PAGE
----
Infrastructure & Environment

Renewable Energy Requirements Get a Second Wind

Conservatives were out in force last year trying to roll back requirements for some states to use alternative energy. They failed. Does that mean attitudes on green power are changing?
by | April 2014
David Kidd/Governing

Last year could have been a rough one for wind power. As a renewable source of energy, it was under attack in 20 states—as were other alternative sources of energy. Leading the charge was a corps of well-financed conservative groups, and one front in their well-financed attack was Republican-led states. The target of their offensive? Mandates that have been passed over the last 15 years calling for alternative energy sources to be an ever-increasing part of the energy base in a state.

Given the way red states and the conservative groups lined up, it certainly looked like rollbacks in state renewable energy requirements—if not outright repeals—were inevitable. And yet, energy and politics have a strange way of playing out. Kansas in particular, one of the reddest of the red states and one with a big investment in wind energy, proved to be a test case in the power of conservatives to push through an anti-renewables agenda.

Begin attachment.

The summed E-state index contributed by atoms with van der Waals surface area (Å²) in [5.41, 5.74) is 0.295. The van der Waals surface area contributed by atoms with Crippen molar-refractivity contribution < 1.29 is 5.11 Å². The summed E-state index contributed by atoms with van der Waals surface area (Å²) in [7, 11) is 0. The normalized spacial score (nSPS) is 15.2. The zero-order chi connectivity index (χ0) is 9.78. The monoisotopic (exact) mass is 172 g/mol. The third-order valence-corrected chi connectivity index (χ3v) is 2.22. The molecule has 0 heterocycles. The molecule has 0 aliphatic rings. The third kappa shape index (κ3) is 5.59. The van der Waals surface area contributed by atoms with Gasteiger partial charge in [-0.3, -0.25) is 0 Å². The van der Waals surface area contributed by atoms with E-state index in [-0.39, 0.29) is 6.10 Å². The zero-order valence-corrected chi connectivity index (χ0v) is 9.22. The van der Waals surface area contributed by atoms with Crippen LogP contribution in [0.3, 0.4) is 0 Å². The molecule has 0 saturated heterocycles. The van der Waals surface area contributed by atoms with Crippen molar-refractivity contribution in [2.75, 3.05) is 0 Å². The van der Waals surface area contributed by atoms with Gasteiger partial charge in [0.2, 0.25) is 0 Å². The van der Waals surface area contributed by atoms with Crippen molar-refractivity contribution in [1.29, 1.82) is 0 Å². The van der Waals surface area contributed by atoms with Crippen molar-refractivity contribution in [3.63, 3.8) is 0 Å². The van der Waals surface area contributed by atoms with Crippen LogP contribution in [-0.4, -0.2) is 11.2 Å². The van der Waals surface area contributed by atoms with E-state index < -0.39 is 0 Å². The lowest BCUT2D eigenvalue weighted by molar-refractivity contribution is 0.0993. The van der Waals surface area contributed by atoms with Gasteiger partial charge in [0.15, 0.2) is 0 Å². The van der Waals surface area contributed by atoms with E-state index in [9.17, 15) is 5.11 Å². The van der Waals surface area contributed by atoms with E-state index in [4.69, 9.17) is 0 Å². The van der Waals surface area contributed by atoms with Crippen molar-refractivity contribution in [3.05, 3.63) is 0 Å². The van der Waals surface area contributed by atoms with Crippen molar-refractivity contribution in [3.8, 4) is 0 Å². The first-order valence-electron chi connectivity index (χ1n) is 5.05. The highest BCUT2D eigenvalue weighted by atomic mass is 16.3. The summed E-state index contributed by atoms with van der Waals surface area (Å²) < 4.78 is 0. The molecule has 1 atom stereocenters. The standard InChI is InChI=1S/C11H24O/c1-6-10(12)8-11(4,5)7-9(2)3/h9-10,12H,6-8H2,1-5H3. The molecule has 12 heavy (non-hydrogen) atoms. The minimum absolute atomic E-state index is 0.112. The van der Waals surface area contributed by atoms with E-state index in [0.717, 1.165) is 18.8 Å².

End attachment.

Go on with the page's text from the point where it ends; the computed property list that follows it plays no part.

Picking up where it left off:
The mandates in question are state renewable portfolio standards (RPS), which call for a certain percentage of a state’s electricity to be generated through renewables, such as biomass, solar, thermal, hydro or wind. The first RPS law passed in Iowa way back in 1991. Since then, 29 states and the District of Columbia plus two territories have adopted RPS, while eight other states and two territories have set renewable energy goals.

Last year, however, there was an all-out attack on these portfolios in 20 of those 29 states. The effort was led by such conservative stalwarts as the Heartland Institute, Americans for Prosperity and the American Legislative Exchange Council (ALEC), which helped supply model legislation aimed at derailing the renewable boost. Bills in the 20 states were introduced to either modify, stall or kill RPS outright.

The reason for the 2013 flurry of attacks on RPS is that a host of state laws will be going into effect in the next few years, says Susan Williams Sloan, vice president of state policy for the American Wind Energy Association. The anti-RPS forces claim that these laws represent a multimillion dollar tax on utilities. That translates, they say, into a job-killing multimillion dollar tab for consumers who would be forced to pay higher rates for the higher-cost renewables when compared to such carbon-based fuels as coal and natural gas.

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